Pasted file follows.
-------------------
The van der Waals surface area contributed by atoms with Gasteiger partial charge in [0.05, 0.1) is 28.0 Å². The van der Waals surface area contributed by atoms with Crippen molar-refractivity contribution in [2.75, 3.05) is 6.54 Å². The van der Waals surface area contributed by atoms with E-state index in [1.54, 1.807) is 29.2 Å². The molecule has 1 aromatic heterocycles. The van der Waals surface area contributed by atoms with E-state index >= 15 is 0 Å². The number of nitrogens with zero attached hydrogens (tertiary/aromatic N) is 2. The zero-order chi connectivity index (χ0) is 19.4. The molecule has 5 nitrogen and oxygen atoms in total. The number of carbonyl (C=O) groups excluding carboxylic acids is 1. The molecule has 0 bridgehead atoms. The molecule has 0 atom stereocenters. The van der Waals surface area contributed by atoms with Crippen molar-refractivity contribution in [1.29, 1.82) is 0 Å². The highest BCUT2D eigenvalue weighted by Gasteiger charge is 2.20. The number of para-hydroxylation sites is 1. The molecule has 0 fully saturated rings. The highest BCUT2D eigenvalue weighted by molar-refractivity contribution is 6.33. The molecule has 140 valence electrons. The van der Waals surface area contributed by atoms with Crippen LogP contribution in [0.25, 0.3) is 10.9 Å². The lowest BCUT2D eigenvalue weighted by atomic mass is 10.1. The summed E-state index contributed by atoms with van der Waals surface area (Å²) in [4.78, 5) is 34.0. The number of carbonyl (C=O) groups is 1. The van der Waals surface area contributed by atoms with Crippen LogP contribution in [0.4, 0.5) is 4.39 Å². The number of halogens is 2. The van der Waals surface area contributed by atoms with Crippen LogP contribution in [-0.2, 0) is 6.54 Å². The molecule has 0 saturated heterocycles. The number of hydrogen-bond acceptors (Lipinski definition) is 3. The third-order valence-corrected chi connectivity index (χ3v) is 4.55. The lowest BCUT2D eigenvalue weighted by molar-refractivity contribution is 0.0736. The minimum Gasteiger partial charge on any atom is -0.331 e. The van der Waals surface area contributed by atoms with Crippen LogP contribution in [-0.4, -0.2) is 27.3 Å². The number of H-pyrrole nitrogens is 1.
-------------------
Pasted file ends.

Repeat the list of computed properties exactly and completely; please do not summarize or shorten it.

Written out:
The van der Waals surface area contributed by atoms with Gasteiger partial charge in [0.05, 0.1) is 28.0 Å². The van der Waals surface area contributed by atoms with Crippen molar-refractivity contribution in [2.75, 3.05) is 6.54 Å². The van der Waals surface area contributed by atoms with E-state index in [1.54, 1.807) is 29.2 Å². The molecule has 1 aromatic heterocycles. The van der Waals surface area contributed by atoms with E-state index >= 15 is 0 Å². The number of nitrogens with zero attached hydrogens (tertiary/aromatic N) is 2. The zero-order chi connectivity index (χ0) is 19.4. The molecule has 5 nitrogen and oxygen atoms in total. The number of carbonyl (C=O) groups excluding carboxylic acids is 1. The molecule has 0 bridgehead atoms. The molecule has 0 atom stereocenters. The van der Waals surface area contributed by atoms with Crippen molar-refractivity contribution in [1.29, 1.82) is 0 Å². The highest BCUT2D eigenvalue weighted by Gasteiger charge is 2.20. The number of para-hydroxylation sites is 1. The molecule has 0 fully saturated rings. The highest BCUT2D eigenvalue weighted by molar-refractivity contribution is 6.33. The molecule has 140 valence electrons. The van der Waals surface area contributed by atoms with Crippen LogP contribution in [0.25, 0.3) is 10.9 Å². The lowest BCUT2D eigenvalue weighted by atomic mass is 10.1. The summed E-state index contributed by atoms with van der Waals surface area (Å²) in [4.78, 5) is 34.0. The number of carbonyl (C=O) groups is 1. The van der Waals surface area contributed by atoms with Crippen LogP contribution in [0.4, 0.5) is 4.39 Å². The number of halogens is 2. The van der Waals surface area contributed by atoms with Crippen LogP contribution in [-0.2, 0) is 6.54 Å². The molecule has 0 saturated heterocycles. The number of hydrogen-bond acceptors (Lipinski definition) is 3. The third-order valence-corrected chi connectivity index (χ3v) is 4.55. The lowest BCUT2D eigenvalue weighted by molar-refractivity contribution is 0.0736. The minimum Gasteiger partial charge on any atom is -0.331 e. The van der Waals surface area contributed by atoms with Crippen LogP contribution in [-0.4, -0.2) is 27.3 Å². The number of H-pyrrole nitrogens is 1.